Potential for Diversification? The Role of the Formal Sector in Bechuanaland Protectorate’s Economy, 1900–65

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Abstract

While Botswana since independence has experienced impressive economic growth and development this progress has not been accompanied by economic diversification and endogenous growth. In this article we focus on the colonial period and investigate to what extent the formal sector of Bechuanaland Protectorate (colonial Botswana) had the potential to constitute the basis for a diversification of the dominating cattle economy away from its dependency on exporting a single natural resource good – beef. We base our study on colonial archive sources and anthropological evidence which we use to: examine labour market structures; estimate welfare ratios and surplus; and discuss government spending. We find that the demand for skilled labour and human capital development was low throughout the colonial period and that the private sector generally lacked the economic strength and dynamics to develop alternative and/or complementary sectors. Further, we find no evidence of demand driven diversification, neither stemming from private sector consumption and investments, nor from government spending on economic activities outside the cattle sector, infrastructure and human capital development.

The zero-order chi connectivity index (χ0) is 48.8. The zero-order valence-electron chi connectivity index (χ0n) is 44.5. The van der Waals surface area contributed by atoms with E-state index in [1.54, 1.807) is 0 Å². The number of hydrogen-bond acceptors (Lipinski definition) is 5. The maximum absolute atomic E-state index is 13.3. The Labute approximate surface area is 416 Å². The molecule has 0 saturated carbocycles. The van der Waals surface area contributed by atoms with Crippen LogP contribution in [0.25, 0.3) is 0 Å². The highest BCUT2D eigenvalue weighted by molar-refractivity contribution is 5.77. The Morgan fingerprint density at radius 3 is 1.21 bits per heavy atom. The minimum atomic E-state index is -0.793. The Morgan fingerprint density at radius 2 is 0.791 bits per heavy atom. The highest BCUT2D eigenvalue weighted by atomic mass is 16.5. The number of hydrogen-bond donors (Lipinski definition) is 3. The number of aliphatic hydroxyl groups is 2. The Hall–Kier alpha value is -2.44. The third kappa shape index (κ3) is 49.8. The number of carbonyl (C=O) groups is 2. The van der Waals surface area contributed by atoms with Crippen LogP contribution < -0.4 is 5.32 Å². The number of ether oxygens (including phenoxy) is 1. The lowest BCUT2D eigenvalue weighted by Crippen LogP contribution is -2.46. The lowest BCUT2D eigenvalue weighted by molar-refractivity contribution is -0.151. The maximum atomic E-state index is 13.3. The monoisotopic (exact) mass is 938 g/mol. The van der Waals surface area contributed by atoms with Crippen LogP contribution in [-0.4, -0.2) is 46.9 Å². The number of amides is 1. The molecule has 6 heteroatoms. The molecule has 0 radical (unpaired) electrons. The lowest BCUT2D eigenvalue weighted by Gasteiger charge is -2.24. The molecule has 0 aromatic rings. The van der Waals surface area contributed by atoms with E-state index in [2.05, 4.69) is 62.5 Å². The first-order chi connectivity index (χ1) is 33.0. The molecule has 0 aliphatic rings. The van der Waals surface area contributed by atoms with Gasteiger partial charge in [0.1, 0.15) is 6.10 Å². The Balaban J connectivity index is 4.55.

Economic History of Developing Regions, 30, 2, 95-124

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